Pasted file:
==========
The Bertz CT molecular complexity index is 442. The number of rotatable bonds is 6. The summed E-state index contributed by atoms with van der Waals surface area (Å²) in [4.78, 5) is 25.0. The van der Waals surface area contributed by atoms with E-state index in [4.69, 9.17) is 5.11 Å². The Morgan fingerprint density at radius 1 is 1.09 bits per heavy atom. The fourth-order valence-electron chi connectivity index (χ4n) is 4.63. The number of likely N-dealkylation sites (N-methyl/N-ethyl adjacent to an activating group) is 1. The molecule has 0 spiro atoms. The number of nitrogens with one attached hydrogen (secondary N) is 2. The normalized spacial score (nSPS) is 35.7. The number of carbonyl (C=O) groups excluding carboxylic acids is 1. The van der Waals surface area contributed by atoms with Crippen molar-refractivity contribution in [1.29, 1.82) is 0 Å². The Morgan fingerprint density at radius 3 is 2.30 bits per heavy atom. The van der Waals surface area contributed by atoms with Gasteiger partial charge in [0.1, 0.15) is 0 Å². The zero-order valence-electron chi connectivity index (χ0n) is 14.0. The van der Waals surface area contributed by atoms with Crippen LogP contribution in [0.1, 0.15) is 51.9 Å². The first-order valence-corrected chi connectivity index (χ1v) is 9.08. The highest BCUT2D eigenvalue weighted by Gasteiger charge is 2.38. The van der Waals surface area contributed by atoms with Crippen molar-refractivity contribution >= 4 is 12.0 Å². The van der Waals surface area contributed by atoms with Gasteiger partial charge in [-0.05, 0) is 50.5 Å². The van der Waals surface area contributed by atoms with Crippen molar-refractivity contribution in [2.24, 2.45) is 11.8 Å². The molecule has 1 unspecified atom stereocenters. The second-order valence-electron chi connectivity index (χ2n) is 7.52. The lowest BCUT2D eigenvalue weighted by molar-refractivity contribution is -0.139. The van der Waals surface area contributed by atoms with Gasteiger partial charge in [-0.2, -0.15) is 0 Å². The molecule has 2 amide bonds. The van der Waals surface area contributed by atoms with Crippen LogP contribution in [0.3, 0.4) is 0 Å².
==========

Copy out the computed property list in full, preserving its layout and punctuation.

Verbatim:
The Bertz CT molecular complexity index is 442. The number of rotatable bonds is 6. The summed E-state index contributed by atoms with van der Waals surface area (Å²) in [4.78, 5) is 25.0. The van der Waals surface area contributed by atoms with E-state index in [4.69, 9.17) is 5.11 Å². The Morgan fingerprint density at radius 1 is 1.09 bits per heavy atom. The fourth-order valence-electron chi connectivity index (χ4n) is 4.63. The number of likely N-dealkylation sites (N-methyl/N-ethyl adjacent to an activating group) is 1. The molecule has 0 spiro atoms. The number of nitrogens with one attached hydrogen (secondary N) is 2. The normalized spacial score (nSPS) is 35.7. The number of carbonyl (C=O) groups excluding carboxylic acids is 1. The van der Waals surface area contributed by atoms with Crippen molar-refractivity contribution in [1.29, 1.82) is 0 Å². The Morgan fingerprint density at radius 3 is 2.30 bits per heavy atom. The van der Waals surface area contributed by atoms with Gasteiger partial charge in [0.1, 0.15) is 0 Å². The zero-order valence-electron chi connectivity index (χ0n) is 14.0. The van der Waals surface area contributed by atoms with Crippen LogP contribution in [0.1, 0.15) is 51.9 Å². The first-order valence-corrected chi connectivity index (χ1v) is 9.08. The highest BCUT2D eigenvalue weighted by Gasteiger charge is 2.38. The van der Waals surface area contributed by atoms with Crippen molar-refractivity contribution >= 4 is 12.0 Å². The van der Waals surface area contributed by atoms with Gasteiger partial charge in [-0.05, 0) is 50.5 Å². The van der Waals surface area contributed by atoms with Crippen molar-refractivity contribution in [2.24, 2.45) is 11.8 Å². The molecule has 1 unspecified atom stereocenters. The second-order valence-electron chi connectivity index (χ2n) is 7.52. The lowest BCUT2D eigenvalue weighted by molar-refractivity contribution is -0.139. The van der Waals surface area contributed by atoms with Gasteiger partial charge in [-0.2, -0.15) is 0 Å². The molecule has 2 amide bonds. The van der Waals surface area contributed by atoms with Crippen LogP contribution in [0.3, 0.4) is 0 Å².